This article has been reviewed according to Science X's editorial process and policies. Editors have highlighted the following attributes while ensuring the content's credibility:


peer-reviewed publication

trusted source


Happy or angry: Researchers discover brain network that recognizes emotions

Happy or angry, how the brain recognize emotions
Image of neurons captured using a fluorescent microscope. Credit: IIT-Istituto Italiano di Tecnologia

The Genetics of Cognition research group coordinated by Francesco Papaleo at the Italian Institute of Technology (IIT) has discovered a brain network present in animals and humans that allows them to recognize others' emotions. These findings, published in the journal Nature Neuroscience, pave the way to develop new, more effective therapeutic strategies for neurodevelopmental conditions, such as schizophrenia or autism, wherein such social functions are impaired.

Recognizing and responding appropriately to the emotions expressed by others is a fundamental skill of animals, as it enhances their ability to interact effectively with their counterparts, thereby increasing the probability of survival. Despite its importance, the brain mechanisms underlying this process remain largely unknown, even in humans.

Using state-of-the-art techniques, Papaleo's team discovered a brain circuit involved in these socio-cognitive processes, which had never been studied previously. It consists of a group of specific neuronal cells that connect two distant brain areas: the prefrontal cortex and the retrosplenial cortex.

In humans, the function of this connection was tested through an experiment involving more than 1,000 participants on a volunteer basis. Each subject had to watch a screen where faces with angry, happy or neutral expressions were projected.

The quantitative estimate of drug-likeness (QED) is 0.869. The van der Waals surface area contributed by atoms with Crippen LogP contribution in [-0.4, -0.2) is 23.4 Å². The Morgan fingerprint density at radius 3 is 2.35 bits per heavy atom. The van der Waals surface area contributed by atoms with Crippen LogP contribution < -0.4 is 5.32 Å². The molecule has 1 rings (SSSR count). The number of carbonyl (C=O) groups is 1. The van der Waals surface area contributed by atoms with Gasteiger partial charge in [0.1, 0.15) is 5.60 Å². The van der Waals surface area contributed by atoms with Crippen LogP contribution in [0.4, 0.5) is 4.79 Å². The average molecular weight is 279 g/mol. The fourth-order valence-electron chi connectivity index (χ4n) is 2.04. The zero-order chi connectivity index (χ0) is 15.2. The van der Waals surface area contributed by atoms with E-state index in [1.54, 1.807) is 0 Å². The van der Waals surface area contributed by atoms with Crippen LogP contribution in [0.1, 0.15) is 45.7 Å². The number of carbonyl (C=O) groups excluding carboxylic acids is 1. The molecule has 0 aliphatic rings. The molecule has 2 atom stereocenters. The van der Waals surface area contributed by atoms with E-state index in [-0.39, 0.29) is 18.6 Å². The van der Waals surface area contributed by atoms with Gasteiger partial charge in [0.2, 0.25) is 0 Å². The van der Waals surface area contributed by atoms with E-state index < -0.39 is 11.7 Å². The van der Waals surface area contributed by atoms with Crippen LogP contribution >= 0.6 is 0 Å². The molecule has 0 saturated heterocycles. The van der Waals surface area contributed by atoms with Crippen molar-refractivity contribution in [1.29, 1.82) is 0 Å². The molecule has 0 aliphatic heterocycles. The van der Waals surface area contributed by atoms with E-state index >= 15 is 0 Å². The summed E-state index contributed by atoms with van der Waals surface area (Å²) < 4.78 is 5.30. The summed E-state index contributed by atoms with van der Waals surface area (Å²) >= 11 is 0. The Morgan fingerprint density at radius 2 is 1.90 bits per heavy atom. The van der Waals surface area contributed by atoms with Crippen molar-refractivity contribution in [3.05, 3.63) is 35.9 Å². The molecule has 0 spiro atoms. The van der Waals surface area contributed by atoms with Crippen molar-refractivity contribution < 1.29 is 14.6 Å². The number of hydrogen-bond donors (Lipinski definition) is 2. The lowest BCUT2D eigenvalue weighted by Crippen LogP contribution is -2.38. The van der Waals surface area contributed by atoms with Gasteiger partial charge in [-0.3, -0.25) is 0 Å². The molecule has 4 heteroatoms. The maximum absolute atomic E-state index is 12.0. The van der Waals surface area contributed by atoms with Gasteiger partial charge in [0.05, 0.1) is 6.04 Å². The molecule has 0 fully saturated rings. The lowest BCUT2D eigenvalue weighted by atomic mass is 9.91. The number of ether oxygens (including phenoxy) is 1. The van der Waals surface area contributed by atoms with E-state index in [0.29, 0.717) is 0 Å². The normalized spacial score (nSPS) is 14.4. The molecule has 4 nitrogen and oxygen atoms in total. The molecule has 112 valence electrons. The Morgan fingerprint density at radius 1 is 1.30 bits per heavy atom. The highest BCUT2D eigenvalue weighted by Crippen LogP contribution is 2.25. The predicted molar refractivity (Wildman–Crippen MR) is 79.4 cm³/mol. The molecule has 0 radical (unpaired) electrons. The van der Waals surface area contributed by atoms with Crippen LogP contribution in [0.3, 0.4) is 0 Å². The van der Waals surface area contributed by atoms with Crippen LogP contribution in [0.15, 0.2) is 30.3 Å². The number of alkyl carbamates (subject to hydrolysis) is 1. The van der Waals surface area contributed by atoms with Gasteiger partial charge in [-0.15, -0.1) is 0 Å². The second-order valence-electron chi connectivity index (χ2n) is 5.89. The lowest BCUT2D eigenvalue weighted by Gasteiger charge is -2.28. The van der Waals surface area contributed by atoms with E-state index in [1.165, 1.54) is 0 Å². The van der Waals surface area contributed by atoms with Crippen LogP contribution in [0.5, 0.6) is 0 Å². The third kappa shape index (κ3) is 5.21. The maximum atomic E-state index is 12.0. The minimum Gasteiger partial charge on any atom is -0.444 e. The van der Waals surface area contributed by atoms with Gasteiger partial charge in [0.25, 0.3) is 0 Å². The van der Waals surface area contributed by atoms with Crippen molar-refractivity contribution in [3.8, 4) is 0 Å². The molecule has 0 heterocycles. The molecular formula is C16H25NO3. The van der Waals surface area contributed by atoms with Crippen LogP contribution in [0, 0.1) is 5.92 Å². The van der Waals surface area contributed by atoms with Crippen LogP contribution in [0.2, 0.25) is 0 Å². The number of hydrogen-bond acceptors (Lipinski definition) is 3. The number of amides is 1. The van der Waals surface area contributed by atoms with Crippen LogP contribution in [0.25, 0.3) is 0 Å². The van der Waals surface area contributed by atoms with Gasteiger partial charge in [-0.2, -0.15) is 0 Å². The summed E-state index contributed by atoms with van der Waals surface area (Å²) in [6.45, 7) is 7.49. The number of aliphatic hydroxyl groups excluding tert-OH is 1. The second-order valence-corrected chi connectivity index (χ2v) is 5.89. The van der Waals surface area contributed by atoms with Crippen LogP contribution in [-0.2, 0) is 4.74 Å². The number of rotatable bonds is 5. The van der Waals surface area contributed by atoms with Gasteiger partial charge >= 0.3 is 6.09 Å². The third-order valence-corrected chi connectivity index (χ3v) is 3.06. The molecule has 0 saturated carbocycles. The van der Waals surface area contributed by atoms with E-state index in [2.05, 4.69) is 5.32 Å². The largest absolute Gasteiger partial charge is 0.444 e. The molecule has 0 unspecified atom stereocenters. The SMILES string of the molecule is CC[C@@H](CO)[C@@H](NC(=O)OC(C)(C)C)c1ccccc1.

During the test, researchers recorded their brain activity with imaging techniques to see which areas of the brain were activated. The results confirmed a correlation between the activity of the two areas, the and the retrosplenial cortex, and the recognition of emotions.

"We are excited by these new results because they deepen our understanding of the brain circuits that encode and, therefore, make us react to others' emotions," stated Francesco Papaleo, coordinator of the Genetics of Cognition laboratory at IIT. "We would like to have a broader view of the way these mechanisms work, particularly how they are altered in psychiatric and .

"Current drugs for treating neurodevelopmental conditions are not selective, affecting many types of neurons without distinction," said Anna Monai, researcher in the Genetics of Cognition laboratory. "The idea is to develop therapeutic strategies targeted toward specific brain circuits, so as to decrease side effects while increasing treatment efficacy."

More information: Daniel Dautan et al, Cortico-cortical transfer of socially derived information gates emotion recognition, Nature Neuroscience (2024). DOI: 10.1038/s41593-024-01647-x

Journal information: Nature Neuroscience
Citation: Happy or angry: Researchers discover brain network that recognizes emotions (2024, May 20) retrieved 23 June 2024 from
This document is subject to copyright. Apart from any fair dealing for the purpose of private study or research, no part may be reproduced without the written permission. The content is provided for information purposes only.

Explore further

Study finds brain wiring predicted adolescents' emotional health during COVID-19 pandemic


Feedback to editors